Practically every client we talk to has a major “aha” moment where they realize, “I’ve just got to do a lot more listening to my customers to understand their story and how my company fits into that story.”
And that’s when the fun really starts, because you’ll never truly become a clear communicator until you learn to listen.
It doesn’t come naturally. We’re so focused on making a great impression with our brand and getting the word out about our business that our marketing often becomes a one-way stream of noise.
But when we start listening to our customers, we understand them better. It gives us empathy for the needs and problems they have. And it opens up a dialogue that allows us to speak directly to those needs in a way that truly resonates.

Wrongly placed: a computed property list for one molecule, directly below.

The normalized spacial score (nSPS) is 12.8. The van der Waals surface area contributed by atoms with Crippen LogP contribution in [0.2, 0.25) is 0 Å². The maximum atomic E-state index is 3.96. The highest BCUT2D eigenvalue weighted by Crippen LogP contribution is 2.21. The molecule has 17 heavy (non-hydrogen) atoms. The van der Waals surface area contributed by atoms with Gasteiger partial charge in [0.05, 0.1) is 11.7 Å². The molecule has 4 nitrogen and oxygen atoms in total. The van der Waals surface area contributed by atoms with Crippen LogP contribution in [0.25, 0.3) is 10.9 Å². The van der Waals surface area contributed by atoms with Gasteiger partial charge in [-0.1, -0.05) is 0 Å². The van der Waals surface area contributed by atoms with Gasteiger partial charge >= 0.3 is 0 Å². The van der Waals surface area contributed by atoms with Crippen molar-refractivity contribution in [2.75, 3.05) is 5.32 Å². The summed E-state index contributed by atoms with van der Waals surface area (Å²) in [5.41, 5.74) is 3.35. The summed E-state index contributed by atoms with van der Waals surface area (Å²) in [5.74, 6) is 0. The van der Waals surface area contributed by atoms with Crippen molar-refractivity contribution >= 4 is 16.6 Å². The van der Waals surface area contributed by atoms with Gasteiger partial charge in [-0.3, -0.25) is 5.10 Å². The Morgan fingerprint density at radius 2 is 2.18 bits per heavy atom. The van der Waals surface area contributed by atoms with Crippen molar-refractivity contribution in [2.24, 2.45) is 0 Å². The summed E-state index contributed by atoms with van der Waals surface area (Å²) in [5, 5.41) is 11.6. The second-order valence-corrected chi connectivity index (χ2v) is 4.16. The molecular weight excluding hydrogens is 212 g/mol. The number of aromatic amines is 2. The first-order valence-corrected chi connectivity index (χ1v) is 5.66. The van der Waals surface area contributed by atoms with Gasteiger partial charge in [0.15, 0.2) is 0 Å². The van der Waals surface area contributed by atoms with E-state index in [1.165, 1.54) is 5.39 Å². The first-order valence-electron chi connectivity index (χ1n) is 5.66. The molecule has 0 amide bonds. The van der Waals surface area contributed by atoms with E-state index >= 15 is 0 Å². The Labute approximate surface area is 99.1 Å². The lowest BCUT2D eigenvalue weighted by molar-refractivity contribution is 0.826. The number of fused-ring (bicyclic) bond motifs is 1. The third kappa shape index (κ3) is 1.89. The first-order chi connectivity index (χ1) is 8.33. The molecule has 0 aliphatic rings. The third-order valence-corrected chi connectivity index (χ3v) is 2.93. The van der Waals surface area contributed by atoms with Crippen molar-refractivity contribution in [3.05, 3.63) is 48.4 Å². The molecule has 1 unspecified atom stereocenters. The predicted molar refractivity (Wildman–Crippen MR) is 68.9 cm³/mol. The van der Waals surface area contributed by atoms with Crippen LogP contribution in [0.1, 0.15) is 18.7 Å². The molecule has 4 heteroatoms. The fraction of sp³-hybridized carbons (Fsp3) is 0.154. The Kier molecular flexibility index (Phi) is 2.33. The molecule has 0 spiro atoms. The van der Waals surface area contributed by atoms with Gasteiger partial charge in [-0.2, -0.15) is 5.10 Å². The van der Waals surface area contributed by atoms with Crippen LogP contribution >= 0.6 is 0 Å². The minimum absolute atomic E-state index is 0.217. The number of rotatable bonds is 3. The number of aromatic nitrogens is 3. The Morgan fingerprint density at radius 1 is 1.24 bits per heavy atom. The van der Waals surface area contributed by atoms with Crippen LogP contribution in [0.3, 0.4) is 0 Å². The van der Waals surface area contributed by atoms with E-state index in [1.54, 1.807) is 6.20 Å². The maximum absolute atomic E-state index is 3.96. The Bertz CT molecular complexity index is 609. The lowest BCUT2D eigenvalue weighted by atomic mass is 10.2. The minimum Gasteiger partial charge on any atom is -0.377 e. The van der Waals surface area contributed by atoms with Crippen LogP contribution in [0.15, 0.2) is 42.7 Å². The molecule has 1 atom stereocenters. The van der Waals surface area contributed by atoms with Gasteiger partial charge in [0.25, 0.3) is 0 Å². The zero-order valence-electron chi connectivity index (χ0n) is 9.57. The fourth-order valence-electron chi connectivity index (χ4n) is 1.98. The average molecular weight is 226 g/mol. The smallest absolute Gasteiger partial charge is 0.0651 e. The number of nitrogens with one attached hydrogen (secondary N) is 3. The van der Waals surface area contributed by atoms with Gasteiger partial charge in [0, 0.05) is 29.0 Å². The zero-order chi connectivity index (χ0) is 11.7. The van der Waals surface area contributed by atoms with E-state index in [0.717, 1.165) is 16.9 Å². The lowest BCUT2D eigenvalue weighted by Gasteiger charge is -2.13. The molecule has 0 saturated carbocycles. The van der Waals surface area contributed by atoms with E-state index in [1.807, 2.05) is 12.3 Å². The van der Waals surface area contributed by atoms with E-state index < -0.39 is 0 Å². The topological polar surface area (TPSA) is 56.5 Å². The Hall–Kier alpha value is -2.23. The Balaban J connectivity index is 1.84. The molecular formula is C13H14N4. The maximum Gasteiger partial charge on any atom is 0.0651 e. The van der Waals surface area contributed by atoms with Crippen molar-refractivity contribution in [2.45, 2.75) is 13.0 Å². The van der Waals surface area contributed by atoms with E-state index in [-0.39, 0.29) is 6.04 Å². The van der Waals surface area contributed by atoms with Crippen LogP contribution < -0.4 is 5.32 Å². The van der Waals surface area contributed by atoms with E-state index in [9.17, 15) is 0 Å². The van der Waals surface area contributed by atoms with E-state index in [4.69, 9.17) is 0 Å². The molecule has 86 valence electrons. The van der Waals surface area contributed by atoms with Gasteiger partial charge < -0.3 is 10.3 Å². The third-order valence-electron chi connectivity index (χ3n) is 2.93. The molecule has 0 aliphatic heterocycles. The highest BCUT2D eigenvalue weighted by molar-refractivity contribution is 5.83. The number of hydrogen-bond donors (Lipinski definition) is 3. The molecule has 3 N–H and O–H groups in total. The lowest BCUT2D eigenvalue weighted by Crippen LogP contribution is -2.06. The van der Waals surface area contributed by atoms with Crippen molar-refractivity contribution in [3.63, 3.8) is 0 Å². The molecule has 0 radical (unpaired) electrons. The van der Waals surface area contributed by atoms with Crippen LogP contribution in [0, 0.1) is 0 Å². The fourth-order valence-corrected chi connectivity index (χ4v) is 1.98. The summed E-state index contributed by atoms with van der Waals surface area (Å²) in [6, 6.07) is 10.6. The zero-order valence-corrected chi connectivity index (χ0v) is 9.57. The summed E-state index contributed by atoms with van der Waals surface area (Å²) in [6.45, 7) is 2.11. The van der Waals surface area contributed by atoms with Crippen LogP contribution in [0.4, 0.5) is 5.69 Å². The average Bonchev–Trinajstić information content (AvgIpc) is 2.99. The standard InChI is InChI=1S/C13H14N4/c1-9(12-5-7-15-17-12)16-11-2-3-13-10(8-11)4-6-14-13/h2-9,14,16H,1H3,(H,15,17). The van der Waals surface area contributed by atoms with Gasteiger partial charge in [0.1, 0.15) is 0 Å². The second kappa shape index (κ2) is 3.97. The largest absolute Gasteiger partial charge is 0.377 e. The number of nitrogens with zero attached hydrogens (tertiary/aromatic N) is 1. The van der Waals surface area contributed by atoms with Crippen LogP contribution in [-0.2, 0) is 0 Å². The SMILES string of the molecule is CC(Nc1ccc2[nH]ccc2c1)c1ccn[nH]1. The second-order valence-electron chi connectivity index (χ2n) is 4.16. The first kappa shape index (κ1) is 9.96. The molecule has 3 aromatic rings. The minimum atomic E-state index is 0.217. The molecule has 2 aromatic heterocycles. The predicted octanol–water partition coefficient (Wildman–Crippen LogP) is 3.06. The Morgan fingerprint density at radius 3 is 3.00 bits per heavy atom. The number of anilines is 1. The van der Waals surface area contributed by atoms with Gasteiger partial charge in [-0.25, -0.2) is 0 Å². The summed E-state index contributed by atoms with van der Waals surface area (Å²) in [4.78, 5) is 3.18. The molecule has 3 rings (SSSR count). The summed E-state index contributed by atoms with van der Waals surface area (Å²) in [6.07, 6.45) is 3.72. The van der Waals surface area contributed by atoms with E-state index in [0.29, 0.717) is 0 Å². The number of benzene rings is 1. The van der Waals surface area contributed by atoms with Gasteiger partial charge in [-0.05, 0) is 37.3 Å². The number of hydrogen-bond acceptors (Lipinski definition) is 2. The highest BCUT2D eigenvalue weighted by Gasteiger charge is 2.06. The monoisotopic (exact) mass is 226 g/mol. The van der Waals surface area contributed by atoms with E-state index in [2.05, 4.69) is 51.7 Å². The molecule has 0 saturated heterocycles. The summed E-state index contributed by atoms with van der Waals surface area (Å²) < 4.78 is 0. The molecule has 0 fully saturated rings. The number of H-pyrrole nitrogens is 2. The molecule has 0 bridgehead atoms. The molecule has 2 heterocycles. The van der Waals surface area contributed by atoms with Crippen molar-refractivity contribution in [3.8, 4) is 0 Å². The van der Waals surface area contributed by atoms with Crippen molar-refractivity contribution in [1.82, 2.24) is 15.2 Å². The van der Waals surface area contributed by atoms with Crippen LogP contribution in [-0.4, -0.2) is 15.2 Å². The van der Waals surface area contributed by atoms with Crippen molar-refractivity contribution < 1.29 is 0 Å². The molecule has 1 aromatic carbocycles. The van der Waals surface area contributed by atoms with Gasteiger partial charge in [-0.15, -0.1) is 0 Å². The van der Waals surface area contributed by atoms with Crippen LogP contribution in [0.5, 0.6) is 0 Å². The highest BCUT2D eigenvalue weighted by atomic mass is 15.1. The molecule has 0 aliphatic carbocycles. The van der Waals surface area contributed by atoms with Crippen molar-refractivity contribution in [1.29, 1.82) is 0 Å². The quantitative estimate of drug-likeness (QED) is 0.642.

Not sure how to listen to your customers? Send a survey (here’s how), host a focus group, or spend time understanding the internal problems they experience.
If you suspect you might be confusing your customers in your marketing or your presentations but aren’t sure how to fix it, try Lee’s strategies and check out his book. It’s honestly one of the best business books I’ve ever read, and I know it will help you clarify your message and grow your company.
Answer a few short questions on our downloadable worksheet and apply this episode to your life and your business. You’ll remember more of what you learned and have clarity for how to put it to use right away.
Executive producer: Tim Schurrer
Additional production and editing: Chad Snavely